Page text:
Buy Prints

I'm now accepting all forms of payments for prints.
Check out the online Store!

Tuesday, October 12, 2010

On death and funerals

Well, it's been a while since I've written here, and I think most of you who read this know why.  Last Wednesday, Brian's mother passed away unexpectedly.  The past week has been full of dealing with the aftermath: planning and attending the funeral and wake, dealing with and planning for the division of the estate, making arrangements for the cremation and the subsequent interment, and of course grieving.  

I have a lot of thoughts and feelings about the passing of my mother-in-law.  Mostly, I'm filled with intense sadness and sympathy for Brian and his sisters.  I can not imagine their loss.  But I think that here, in this blog, I am going to keep my musings mostly on the topic of how this relates to Mira, since this blog is dedicated more to our children rather than being focused on Brian and me.  

This is the first time in Mira's life that someone she knew has died.  In my mind, it is both good and bad that this has happened at such a young age for her.  Good because she doesn't comprehend the loss, so she has not needed to grieve; she won't carry a painful memory of this with her.  Bad because she will likely have no memories of her paternal grandmother, and it's sad to think that she'll miss growing up in her presence.  It really serves to reaffirm my appreciation for Mira's other grandparents.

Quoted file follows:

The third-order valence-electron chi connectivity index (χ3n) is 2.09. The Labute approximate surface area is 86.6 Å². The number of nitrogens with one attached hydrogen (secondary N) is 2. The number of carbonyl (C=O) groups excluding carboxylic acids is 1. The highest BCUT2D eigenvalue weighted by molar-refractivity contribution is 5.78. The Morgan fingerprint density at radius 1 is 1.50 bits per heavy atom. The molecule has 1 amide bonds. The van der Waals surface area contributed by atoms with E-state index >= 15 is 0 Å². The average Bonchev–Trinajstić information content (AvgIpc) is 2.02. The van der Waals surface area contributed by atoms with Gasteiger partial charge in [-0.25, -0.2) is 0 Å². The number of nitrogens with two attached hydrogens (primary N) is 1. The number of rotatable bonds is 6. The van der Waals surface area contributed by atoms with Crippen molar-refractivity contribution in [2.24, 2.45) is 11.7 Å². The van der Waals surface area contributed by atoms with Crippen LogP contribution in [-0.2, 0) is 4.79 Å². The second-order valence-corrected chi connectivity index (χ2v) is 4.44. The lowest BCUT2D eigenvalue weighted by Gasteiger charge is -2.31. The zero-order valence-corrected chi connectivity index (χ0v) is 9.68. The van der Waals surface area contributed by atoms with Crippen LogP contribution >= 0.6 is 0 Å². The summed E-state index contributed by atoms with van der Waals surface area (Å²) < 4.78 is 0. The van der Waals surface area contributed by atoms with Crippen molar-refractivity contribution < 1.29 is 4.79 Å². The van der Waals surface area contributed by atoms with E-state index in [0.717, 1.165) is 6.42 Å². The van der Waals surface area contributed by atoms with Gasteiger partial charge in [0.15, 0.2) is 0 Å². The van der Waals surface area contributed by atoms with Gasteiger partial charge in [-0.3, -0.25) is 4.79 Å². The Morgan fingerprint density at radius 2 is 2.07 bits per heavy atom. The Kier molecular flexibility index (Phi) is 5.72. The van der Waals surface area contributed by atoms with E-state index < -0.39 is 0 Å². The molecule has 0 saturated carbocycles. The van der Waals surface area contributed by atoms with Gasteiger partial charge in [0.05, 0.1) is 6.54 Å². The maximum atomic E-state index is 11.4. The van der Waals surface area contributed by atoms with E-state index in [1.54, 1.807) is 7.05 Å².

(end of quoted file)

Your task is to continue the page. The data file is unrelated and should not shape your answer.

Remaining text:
Throughout the process of the funeral and grieving, Mira has been very removed from the experience.  She's not been in the thick of any of it.  At the hospital, as Brian's mom was passing, Brian and I both agreed that it would be better for me to stay with Mira and not to bring her to the hospital.  The funeral itself occurred during Mira's afternoon nap, so she stayed with my family while Brian and I attended the services.  She has even been pretty removed from our grieving process at home.  I did tear up in her presence a couple of times, but for the most part she has not seen our grief, or anyone else's.  Brian has had a few moments where he dropped his composure and really allowed himself to express his sorrow, but they were all when Mira was sleeping and only I was around.  (I think he feels an obligation to remain outwardly stoic for the sake of those around him.)  It wasn't really my intention to keep Mira out of what was going on.  I wasn't trying to protect her from the emotions of others, per se.  It is just more.... the way it ended up working out.  And I'm not sure if it is a good thing or not.  On one hand, she has pretty much gone on with her life happily and as though nothing happened.  On the other hand, this could have been a learning experience for her about emotions and empathy.  So I don't know if we did the right thing or not by unintentionally excluding her.